The UN recently named Yemen among four countries (along with Somalia, South Sudan, and Nigeria) where more than 20 million people are at risk of starvation.

In Yemen’s case, the Houthi-held port of Hodeida stands at the center of the country’s food crisis.

Most of the food aid the millions of hungry Yemenis depend on must pass through Hodeida, but Saudi Arabia has blockaded the port in an effort to keep out Iranian arms shipments. A United Arab Emirates plan to forcefully wrest the port from Houthi control with stepped-up US assistance is among the strategy shifts the Trump White House is considering.

The Obama administration nixed the same plan last year after concluding there were no guarantees of success for a plan that would exacerbate dire humanitarian conditions.

Senators cite 'moral imperative'

In the meantime, various officials and humanitarian activists are pressing the US to focus more on addressing Yemen’s food crisis.

Last week Sen. Marco Rubio (R) of Florida and nine other senators sent a letter to Secretary of State Rex Tillerson stating that the US has a “strategic and moral imperative” to initiate an emergency international effort to stave off famine in the three East African countries and Yemen.

“The scale and complexity of these crises might lead some to say the situation is hopeless,” the senators wrote. “We reject such a response as US leadership can make an enormous difference, and we believe the Department of State can and should lead a diplomatic effort now to reduce the political barriers that are hindering the delivery of food to millions of starving people.”

Concerning Yemen, the senators said the US should work urgently to “persuade” combatants to allow food aid and aid-delivering organizations access to Hodeida and other Red Sea ports.

At the same time, according to an aide, Senate Foreign Relations Committee Chairman Bob Corker (R) of Tennessee is "actively engaging the administration" on the threatening famines and specifically on Yemen's aid delivery complications.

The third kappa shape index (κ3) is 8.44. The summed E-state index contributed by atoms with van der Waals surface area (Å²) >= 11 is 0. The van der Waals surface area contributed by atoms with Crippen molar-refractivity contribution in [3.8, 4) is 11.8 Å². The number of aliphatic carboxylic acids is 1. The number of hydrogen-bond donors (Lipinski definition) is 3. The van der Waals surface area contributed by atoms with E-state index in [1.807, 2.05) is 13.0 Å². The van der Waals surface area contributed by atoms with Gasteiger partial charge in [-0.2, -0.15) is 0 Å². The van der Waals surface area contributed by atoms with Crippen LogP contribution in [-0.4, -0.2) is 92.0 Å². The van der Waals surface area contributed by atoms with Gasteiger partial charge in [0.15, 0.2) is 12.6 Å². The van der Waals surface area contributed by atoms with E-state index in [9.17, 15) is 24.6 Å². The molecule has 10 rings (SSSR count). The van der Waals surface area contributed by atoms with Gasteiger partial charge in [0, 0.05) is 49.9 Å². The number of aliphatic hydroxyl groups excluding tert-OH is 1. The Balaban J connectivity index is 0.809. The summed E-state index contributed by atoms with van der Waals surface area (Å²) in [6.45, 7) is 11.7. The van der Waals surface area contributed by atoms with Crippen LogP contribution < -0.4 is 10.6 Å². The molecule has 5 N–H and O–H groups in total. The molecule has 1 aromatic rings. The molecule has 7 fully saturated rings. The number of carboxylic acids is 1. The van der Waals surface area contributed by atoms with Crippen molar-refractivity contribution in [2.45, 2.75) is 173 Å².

Senator Corker has had "direct discussions" with Mr. Tillerson and with the US ambassador to the UN, Nikki Haley, the aide says. Corker "believes all parties to the conflict in Yemen have a responsibility to allow for humanitarian access but also understands the port facilities face significant infrastructure challenges that also inhibit aid delivery," the aide adds.

Others say the US should pressure Saudi Arabia to end the Hodeida blockade.

Robert Naiman, policy director of the group Just Foreign Policy, says Congress should use its leverage to signal it would hold up any new arms sales to Saudi Arabia if the Saudis do not lift their US-backed blockade of Hodeida.

Last week Mr. Naiman attended an Illinois town hall meeting put on by Sen. Dick Durbin (D) of Illinois. After raising the idea of a quid pro quo with the Saudis that links the arms package to opening Hodeida, he elicited a “Count me in” from Senator Durbin.

Beyond opening the port

Still others caution that simply opening Hodeida – or even less, aiding a battle that did deliver the port to the Emiratis – would not solve Yemen’s food-aid delivery crisis.

“The Saudi-led coalition claims it will be able to deliver aid much better if it takes the port,” says Zimmerman. “That might be true, but my concern is that all you would do is push the fighting farther out to the secondary roads leading out of the port,” she says. “But those roads are crucial to reaching a population that … for the most part is spread out across the central highlands.”

Zimmerman says what’s really needed is a humanitarian cease-fire, including a halt to devastating Saudi airstrikes. That may not be in the cards short-term, she acknowledges, but says any real solution will require deeper US involvement. In her view, the US should set an independent course untethered to the Saudi-led coalition, allowing the US to better engage with all the parties to the conflict.

“The Houthis are seen to be a monolithic proxy of Iran, but that’s not true,” she says. The US should work with the Houthi factions not beholden to Iran, and press for a cease-fire to get food shipments moving again.

But ultimately it will only be a political solution, with Houthi participation in the government, she says, that is going to really open the door to cutting Yemen’s famine short and resolving its chronic food insecurity.